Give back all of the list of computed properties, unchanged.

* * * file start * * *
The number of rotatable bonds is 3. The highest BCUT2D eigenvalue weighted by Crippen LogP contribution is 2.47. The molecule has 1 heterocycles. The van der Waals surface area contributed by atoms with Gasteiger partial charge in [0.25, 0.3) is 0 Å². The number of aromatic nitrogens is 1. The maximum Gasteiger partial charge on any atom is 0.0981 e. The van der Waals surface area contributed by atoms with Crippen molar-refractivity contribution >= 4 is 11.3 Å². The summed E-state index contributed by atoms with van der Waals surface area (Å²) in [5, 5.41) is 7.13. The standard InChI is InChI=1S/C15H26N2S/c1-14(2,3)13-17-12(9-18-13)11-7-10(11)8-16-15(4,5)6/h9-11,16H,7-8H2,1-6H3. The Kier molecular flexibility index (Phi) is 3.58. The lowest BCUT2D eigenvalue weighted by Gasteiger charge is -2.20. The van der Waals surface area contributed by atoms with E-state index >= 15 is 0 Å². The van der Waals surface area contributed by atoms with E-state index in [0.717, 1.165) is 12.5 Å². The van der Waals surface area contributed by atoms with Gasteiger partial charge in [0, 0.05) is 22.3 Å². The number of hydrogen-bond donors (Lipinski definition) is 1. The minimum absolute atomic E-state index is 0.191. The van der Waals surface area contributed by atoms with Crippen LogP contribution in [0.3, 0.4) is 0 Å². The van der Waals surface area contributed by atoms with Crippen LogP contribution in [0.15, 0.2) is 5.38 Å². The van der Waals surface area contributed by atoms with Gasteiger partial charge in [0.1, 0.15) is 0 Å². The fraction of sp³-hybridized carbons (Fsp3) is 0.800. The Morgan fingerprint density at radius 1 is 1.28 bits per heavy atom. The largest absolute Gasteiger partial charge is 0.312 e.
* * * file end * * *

The number of rotatable bonds is 3. The highest BCUT2D eigenvalue weighted by Crippen LogP contribution is 2.47. The molecule has 1 heterocycles. The van der Waals surface area contributed by atoms with Gasteiger partial charge in [0.25, 0.3) is 0 Å². The number of aromatic nitrogens is 1. The maximum Gasteiger partial charge on any atom is 0.0981 e. The van der Waals surface area contributed by atoms with Crippen molar-refractivity contribution >= 4 is 11.3 Å². The summed E-state index contributed by atoms with van der Waals surface area (Å²) in [5, 5.41) is 7.13. The standard InChI is InChI=1S/C15H26N2S/c1-14(2,3)13-17-12(9-18-13)11-7-10(11)8-16-15(4,5)6/h9-11,16H,7-8H2,1-6H3. The Kier molecular flexibility index (Phi) is 3.58. The lowest BCUT2D eigenvalue weighted by Gasteiger charge is -2.20. The van der Waals surface area contributed by atoms with E-state index >= 15 is 0 Å². The van der Waals surface area contributed by atoms with E-state index in [0.717, 1.165) is 12.5 Å². The van der Waals surface area contributed by atoms with Gasteiger partial charge in [0, 0.05) is 22.3 Å². The number of hydrogen-bond donors (Lipinski definition) is 1. The minimum absolute atomic E-state index is 0.191. The van der Waals surface area contributed by atoms with Crippen LogP contribution in [0.3, 0.4) is 0 Å². The van der Waals surface area contributed by atoms with Crippen LogP contribution in [0.15, 0.2) is 5.38 Å². The van der Waals surface area contributed by atoms with Gasteiger partial charge in [0.1, 0.15) is 0 Å². The fraction of sp³-hybridized carbons (Fsp3) is 0.800. The Morgan fingerprint density at radius 1 is 1.28 bits per heavy atom. The largest absolute Gasteiger partial charge is 0.312 e.